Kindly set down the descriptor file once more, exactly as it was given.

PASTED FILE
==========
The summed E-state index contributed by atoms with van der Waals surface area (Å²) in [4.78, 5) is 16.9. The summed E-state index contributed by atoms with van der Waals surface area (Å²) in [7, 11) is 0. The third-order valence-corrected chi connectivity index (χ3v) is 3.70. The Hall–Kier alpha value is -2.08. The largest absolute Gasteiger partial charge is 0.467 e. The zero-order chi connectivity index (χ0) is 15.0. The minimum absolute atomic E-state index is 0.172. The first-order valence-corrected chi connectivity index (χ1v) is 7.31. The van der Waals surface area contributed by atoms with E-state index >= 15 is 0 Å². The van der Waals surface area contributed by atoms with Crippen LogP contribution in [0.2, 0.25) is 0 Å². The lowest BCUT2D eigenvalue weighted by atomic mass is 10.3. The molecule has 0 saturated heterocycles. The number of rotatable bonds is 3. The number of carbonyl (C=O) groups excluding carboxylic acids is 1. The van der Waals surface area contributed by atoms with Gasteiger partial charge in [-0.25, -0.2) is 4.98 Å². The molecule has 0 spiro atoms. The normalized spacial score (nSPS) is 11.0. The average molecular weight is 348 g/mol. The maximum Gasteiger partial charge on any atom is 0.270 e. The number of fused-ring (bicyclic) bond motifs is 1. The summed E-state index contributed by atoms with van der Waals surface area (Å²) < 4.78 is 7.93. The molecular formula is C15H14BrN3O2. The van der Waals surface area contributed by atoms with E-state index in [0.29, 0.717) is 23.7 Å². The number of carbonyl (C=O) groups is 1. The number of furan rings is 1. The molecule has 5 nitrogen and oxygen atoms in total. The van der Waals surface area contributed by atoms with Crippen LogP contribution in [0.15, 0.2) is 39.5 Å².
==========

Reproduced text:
The summed E-state index contributed by atoms with van der Waals surface area (Å²) in [4.78, 5) is 16.9. The summed E-state index contributed by atoms with van der Waals surface area (Å²) in [7, 11) is 0. The third-order valence-corrected chi connectivity index (χ3v) is 3.70. The Hall–Kier alpha value is -2.08. The largest absolute Gasteiger partial charge is 0.467 e. The zero-order chi connectivity index (χ0) is 15.0. The minimum absolute atomic E-state index is 0.172. The first-order valence-corrected chi connectivity index (χ1v) is 7.31. The van der Waals surface area contributed by atoms with E-state index >= 15 is 0 Å². The van der Waals surface area contributed by atoms with Crippen LogP contribution in [0.2, 0.25) is 0 Å². The lowest BCUT2D eigenvalue weighted by atomic mass is 10.3. The molecule has 0 saturated heterocycles. The number of rotatable bonds is 3. The number of carbonyl (C=O) groups excluding carboxylic acids is 1. The van der Waals surface area contributed by atoms with Gasteiger partial charge in [-0.25, -0.2) is 4.98 Å². The molecule has 0 spiro atoms. The normalized spacial score (nSPS) is 11.0. The average molecular weight is 348 g/mol. The maximum Gasteiger partial charge on any atom is 0.270 e. The number of fused-ring (bicyclic) bond motifs is 1. The summed E-state index contributed by atoms with van der Waals surface area (Å²) < 4.78 is 7.93. The molecular formula is C15H14BrN3O2. The van der Waals surface area contributed by atoms with E-state index in [0.29, 0.717) is 23.7 Å². The number of carbonyl (C=O) groups is 1. The number of furan rings is 1. The molecule has 5 nitrogen and oxygen atoms in total. The van der Waals surface area contributed by atoms with Crippen LogP contribution in [0.15, 0.2) is 39.5 Å².